You don’t have to be the smartest person in the room to succeed.
Better to work toward affluence than pretend to be affluent.
Do things for love, not money.
CSU Stanislaus business majors appreciated plainspoken wisdom over a meal hosted by an alumnus as part of the “Dinners for 12 Warriors” series designed to bring together alumni and students.
“There are life lessons you can pass along to students that would’ve been good for me to have known,” said host Richard Ronten, owner and president of California and Utah Property Investments, LLC. A 1971 business graduate, Ronten has served as alumni president and an advisory board member for the Stockton campus.
He and co-host Celine Leung welcomed a small group of students, many of them athletes or student leaders. Joining them were Joseph F. Sheley, CSU Stanislaus president; Shirley Pok, vice president of University Advancement; Lisa McMullen, director of Alumni Relations; and Professor Lynn Johnson, interim chair of the Department of Accounting and Finance.
“It was very casual. I was able to get to know him on a personal level and learn from his experience. It was awesome to see someone who doesn’t live extravagantly but does something he really loves,” said student Katie Copeland.
The first in his family to finish college, Ronten grew up in Tuolumne City with a homemaker mother and a father who worked in lumber.
“The students seemed surprised that what I have, I earned. Living a simple life right out of college can pay for itself down the road,” he remarked. “I bought the oldest car, used furniture, and clothes from Goodwill.”
Ronten and tennis player Jessica Stokes connected over their shared passion for tennis.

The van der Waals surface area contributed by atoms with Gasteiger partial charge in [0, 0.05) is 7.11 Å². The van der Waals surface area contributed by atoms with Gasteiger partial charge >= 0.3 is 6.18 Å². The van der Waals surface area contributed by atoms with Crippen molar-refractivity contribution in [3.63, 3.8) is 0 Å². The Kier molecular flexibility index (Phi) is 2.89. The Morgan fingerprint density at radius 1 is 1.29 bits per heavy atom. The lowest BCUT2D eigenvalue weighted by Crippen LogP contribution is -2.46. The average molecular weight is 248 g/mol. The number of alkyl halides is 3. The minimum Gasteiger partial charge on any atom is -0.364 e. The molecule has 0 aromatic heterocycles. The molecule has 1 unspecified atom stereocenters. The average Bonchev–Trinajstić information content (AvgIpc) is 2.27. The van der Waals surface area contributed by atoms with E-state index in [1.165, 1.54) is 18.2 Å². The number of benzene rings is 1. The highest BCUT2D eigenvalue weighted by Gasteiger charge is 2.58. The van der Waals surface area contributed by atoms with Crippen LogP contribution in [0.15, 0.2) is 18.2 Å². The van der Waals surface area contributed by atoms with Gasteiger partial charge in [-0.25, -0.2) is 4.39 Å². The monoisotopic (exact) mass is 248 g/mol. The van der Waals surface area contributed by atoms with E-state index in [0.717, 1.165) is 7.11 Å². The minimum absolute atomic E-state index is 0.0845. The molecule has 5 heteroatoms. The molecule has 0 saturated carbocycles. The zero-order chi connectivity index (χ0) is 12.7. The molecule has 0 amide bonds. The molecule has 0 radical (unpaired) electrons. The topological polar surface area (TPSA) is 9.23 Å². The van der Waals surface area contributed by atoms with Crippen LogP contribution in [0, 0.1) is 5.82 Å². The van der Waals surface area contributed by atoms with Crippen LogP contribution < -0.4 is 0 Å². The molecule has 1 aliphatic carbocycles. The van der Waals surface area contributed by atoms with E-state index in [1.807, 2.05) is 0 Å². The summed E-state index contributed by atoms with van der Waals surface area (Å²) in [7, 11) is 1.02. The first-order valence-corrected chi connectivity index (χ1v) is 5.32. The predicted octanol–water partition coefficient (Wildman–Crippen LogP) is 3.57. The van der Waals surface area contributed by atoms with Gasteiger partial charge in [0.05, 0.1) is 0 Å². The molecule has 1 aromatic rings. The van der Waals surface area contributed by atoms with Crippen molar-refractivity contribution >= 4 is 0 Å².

“One important thing I took away was to find something you love in life and go for it, because no matter what it is, as long as you have the drive and passion for it, you will be successful,” Stokes said.
Ronten is most intrigued by business, reading about it for up to four hours daily. He credits business professor Thomas Barrett for teaching him this key to compete with those considered smarter.
“Your formal education gets you a job; your self-education can make you successful,” he said.
Those around the lunch table represented a diverse range of experiences.
“Their stories reminded me that age, heritage, social stature, etc. have nothing to do with the potential for success. To be successful means taking the initiative in any kind of educational opportunity to enhance your knowledge,” said Yvonne Serrano, a member of the board of directors of Associated Students, Inc.
Having mentored Stanford University international doctoral students for whom English is a second language, Ronten was pleased to do the same for CSU Stanislaus students.
“Students have an equal opportunity to do well for themselves. They can take advantage of tools to level the playing field. People like myself can give them guidance on which tools to use,” he said.
“Dinners for 12 Warriors” is an ongoing program to enhance alumni and student engagement. Alumni interested in sharing their experience may contact Lisa McMullen, director of alumni relations, at (209) 667-3836 or email@example.com.